Millions in housing, more millions for healthcare and a trade trip to Singapore crossed the Bernalillo County Commission table since we last checked in with the busy bunch of regional administrators tasked with bringing Bernalillo county into the 21st century. Here’s a summary of what they worked on in Mid-February.
Commissioner Wayne Johnson is in the midst of participating in his last couple of commission meetings, as a commissioner, anyway. He will step down from the body effective March 1. Johnson, a Republican, was elected to the commission in 2010. He was appointed state auditor December 2017 by Gov. Susana Martinez after the Auditor Tim Keller won the Albuquerque mayor’s race. The Governor will also appoint Johnson’s replacement on the commission. The district represented by Johnson takes in parts of the northeast side of the county.
Bernalillo County residents looking for affordable or workforce housing will soon have some new digs to consider. Commissioners approved $23 million project revenue bond with DBG Properties LLC for the proposed Valle de Atrisco Family Apartments. The bond will go to build a 240-unit family housing complex on Dennis Chavez Ave. between 98th and 118th Streets on the county’s westside. The complex will offer 120 one-bedroom units, 72 two-bedroom units and 48 three-bedroom units to people with incomes at or below 60 percent of the median income.
Commissioners approved a memorandum of understanding with the University of New Mexico Hospital and the Indian Health Service. This is part of a long standing federal agreement between the Bureau of Indian Affairs and Bernalillo County to operate the hospital known as UNMH. This outlines how UNMH will use about $95 million generated annually in voter-approved property tax money. In 2016, voters approved the reissue of the mill levy that supports this project and the commission must revisit and reissue the memorandum every eight years.
Attorney Maureen Sanders explained the complicated document that covers a range of objectives for reporting, accountability, transparency along with addressing the need for primary and low-income care, Native American care. The memorandum addresses behavioral mental health and substance abuse care as well. Some of the highlights include working on increasing the number of primary care facilities; decreasing emergency room wait times; recruiting and training specialists in medical specialties critical to Native Americans and confer with the public-school system to consider the feasibility of school-based mental and medical clinics.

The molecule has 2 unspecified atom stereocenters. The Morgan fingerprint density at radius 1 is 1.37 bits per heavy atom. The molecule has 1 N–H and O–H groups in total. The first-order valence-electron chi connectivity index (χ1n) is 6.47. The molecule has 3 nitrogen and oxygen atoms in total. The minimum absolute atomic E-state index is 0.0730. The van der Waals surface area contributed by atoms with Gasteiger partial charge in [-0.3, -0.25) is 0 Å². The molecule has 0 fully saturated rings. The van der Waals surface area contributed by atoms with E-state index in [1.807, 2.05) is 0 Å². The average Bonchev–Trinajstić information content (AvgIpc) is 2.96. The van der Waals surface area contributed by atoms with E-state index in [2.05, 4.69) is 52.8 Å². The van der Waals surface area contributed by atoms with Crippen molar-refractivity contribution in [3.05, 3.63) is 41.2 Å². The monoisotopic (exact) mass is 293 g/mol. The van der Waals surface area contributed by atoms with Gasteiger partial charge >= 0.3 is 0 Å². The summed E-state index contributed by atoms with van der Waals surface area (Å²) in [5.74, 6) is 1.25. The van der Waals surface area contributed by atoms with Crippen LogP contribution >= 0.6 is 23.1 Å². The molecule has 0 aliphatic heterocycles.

Commissioner Maggie Hart Stebbins will embark on a trip to a Singapore trade conference in April. But the approval to travel was not unanimous. Commission Chairman Steven Michael Quezada voted against the trip, saying if he were to make the trip himself, the media would portray him as corrupt. He went on to opine that when anyone from his district travels anywhere it becomes a media frenzy to make those from said district look corrupt. “If I do it I am a criminal and misusing taxpayer money,” he bemoaned. Apparently, he was referencing media coverage former commissioner Art De La Cruz received when he took a trip to Cannes, France for a real estate conference in 2016 that cost the county over $18,000.
The local Trade Alliance group recommended Hart Stebbins to attend the International Trade Fair for Wine and Spirits, which is billed as the largest trade fair in Asia. County Manager Julie Morgas Baca said Hart Stebbins was asked to attend because of her connections in the area. She will be with three other New Mexico business people showcasing their locally marketed wine, coffee and spices. Baca said similar commission trips have been taken in the last few years costing between $3,000 and $6,000, to places such as Israel, Brazil and Taiwan.
Hart Stebbins said she lived in Southwest Asia for a while. And still goes there at least once a year on her own to keep up her friendships and business connections. She said she does not think the trip will cost the full $3,500 that has been budgeted. “We will do everything we can to keep costs down,” she said.
Commissioners Lonnie Talbert supported the trip saying, “We want to be known internationally. We have been sitting around waiting for them to come to us. That approach doesn’t work.”
• After 5 years of no raises, Commissioners approved a 4-percent raise for white collar Association of Federal, State, County and Municipal Employees union members. Each employee will get a $2,000 bonus as well.
• The Commission negotiated an 8-percent raise with the union representing all Sheriff Deputies and additionally, a one-time $3,000 bonus to every union member. The pay is retroactive to July 1, 2017.
• Commissioners received an official report about the new baby twin Dahl lambs, and a lot more, out at the Gutierrez-Hubbell House at 6029 Isleta Blvd. SW.
• Commissioner approved $7 million in Industrial Revenue Bonds for New Mexico owned Vitality Works, for a planned expansion of its manufacturing plant, laboratories and other facilities. Vitality Works makes medicinal and botanical supplements.
• Bernalillo County was one of 23 jurisdictions across the country that were issued letters by the US Department of Justice demanding it turn over immigrations enforcement policies. The county has until Feb. 23 to answer the correspondence. Commission Chairman Quezada said the county was not going to change its position with the threat of losing federal grant monies looming like the sword of Damocles, overhead. The county has been expected to receive only about $61,000 in federal justice grants, but the Commission’s stand on immigration may change that.